Step 4: Monitoring and Measuring the Movements of Cracks
- Using tell-tale.
- Crack width gauge.
- Precision callipers.
Step 5: Finding the Suitable Techniques to Repair Crack
- Epoxy Injection.
- Grouting And Sealing.
- Drilling And Plugging.
- Gravity Filling.
- Drying Packing.
- Polymer Impregnation And Underpinning.
- Step 6: Formation of Report
- Understanding The Cracks
Generally cracks can be divided into two types:
- Structural cracks and
- Non-structural cracks.
- Structural Cracks:
Structural cracks may rise due to various reasons such as incorrect design, overloading of the structural components. Structural cracks endanger the stability of the building and may be difficult to be rectified.
- Non-Structural Cracks (Hair Cracks)
Non-structural cracks are generally due to internal forces developed in the building.
Materials due to moisture variation, temperature changes and suitable remedial measures can be taken to control it. Cracks may appreciably vary in width from very thin hair crack barely visible to naked eye to gaping crack. Depending upon the crack width, the cracks are classified as:
- Thin Crack -less than 1 mm in width
- Medium Crack -1 to 2 mm in width.
- Wide Crack -more than 2 mm in width.
Crazing -Occurrence of closely spaced fine cracks at the surface of a material is called crazing. Crazing is the development of a network of fine random cracks on the surface of concrete or mortar caused by shrinkage of the surface layer.
- Cracks on walls
Step cracks, stair step cracks or stepping cracks all refer to cracks that follow the mortar joints in a block wall. The cracks step up or down along the mortar. In many cases, this type of crack is caused by minor movement of the footing, shrinkage or wall movement, and by itself is not a major cause for concern; however, wide cracks or step cracks combined with other cracks and movement indicate a problem.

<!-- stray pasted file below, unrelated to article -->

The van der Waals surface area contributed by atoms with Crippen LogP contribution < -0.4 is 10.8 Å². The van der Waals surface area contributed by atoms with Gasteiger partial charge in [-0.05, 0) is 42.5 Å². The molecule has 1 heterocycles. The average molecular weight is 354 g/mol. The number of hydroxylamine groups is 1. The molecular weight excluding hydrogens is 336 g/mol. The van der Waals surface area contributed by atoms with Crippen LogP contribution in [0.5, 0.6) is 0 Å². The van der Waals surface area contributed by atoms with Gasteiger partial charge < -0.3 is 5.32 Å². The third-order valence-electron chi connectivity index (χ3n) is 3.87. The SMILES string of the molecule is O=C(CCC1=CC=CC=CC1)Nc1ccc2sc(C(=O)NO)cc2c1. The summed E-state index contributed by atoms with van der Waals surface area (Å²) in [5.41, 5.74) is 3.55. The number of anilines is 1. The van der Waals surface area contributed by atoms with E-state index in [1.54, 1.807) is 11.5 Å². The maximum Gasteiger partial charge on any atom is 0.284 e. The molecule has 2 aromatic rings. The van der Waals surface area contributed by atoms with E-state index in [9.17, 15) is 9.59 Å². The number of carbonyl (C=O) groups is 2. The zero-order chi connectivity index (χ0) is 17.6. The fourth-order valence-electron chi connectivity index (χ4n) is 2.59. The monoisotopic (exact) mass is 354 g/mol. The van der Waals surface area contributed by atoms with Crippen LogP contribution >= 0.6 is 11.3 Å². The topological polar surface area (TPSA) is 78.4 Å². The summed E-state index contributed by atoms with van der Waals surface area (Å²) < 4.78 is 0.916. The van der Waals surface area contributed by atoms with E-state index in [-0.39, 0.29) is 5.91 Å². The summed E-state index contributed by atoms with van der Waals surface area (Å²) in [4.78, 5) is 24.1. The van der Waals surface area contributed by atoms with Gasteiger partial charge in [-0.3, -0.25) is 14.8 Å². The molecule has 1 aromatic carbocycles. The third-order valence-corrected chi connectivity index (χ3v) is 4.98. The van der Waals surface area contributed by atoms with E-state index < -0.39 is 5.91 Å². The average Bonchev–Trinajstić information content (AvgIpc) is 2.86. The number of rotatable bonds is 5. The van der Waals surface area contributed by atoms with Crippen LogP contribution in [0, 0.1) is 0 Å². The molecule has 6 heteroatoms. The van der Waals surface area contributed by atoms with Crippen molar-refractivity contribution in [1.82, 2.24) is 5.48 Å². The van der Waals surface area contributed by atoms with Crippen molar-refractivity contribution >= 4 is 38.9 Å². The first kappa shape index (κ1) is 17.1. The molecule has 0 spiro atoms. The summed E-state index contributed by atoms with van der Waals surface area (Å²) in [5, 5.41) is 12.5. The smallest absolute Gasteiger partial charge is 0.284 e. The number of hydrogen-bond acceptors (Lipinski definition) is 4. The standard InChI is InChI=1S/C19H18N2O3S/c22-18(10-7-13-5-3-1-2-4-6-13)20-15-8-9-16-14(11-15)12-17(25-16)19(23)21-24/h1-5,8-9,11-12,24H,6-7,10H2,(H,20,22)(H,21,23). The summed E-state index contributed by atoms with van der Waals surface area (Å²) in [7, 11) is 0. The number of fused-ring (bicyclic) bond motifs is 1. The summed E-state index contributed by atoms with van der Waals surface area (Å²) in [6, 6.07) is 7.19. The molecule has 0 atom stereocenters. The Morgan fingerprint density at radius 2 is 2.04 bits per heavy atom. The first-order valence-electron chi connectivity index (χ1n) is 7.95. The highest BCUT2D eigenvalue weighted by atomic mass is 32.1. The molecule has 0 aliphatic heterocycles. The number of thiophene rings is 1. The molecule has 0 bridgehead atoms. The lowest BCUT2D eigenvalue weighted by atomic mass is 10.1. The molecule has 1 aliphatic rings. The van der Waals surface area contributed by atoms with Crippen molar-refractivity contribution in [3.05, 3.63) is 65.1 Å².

Foundation Movement and Settlement of Soil
Shear cracks in buildings occur when there is large differential settlement of foundation and it maybe either due to the following reasons:
- Unequal bearing pressure under different parts of the structure.
- Bearing pressure on soil being in excess of safe bearing strength of the soil.
- Low factor of safety in the design of foundation.
- Local variation in the nature of supporting soil.
The design of foundation should be based on sound engineering principles and good practice.
- Cracks on Beams and Columns
This type of failure occurs when a material strains under stress. When two materials (having different elastic properties) built together under the effect of load then different shear stresses in these materials create cracks at the junction. Dead and live loads are the main cause of elastic deformation in any structural components of a building.
Preventive Measures: Create slip joints under the support of concrete slab on walls. Provide horizontal movement joints between the top of brick panel and reinforced cement concrete beam/slab.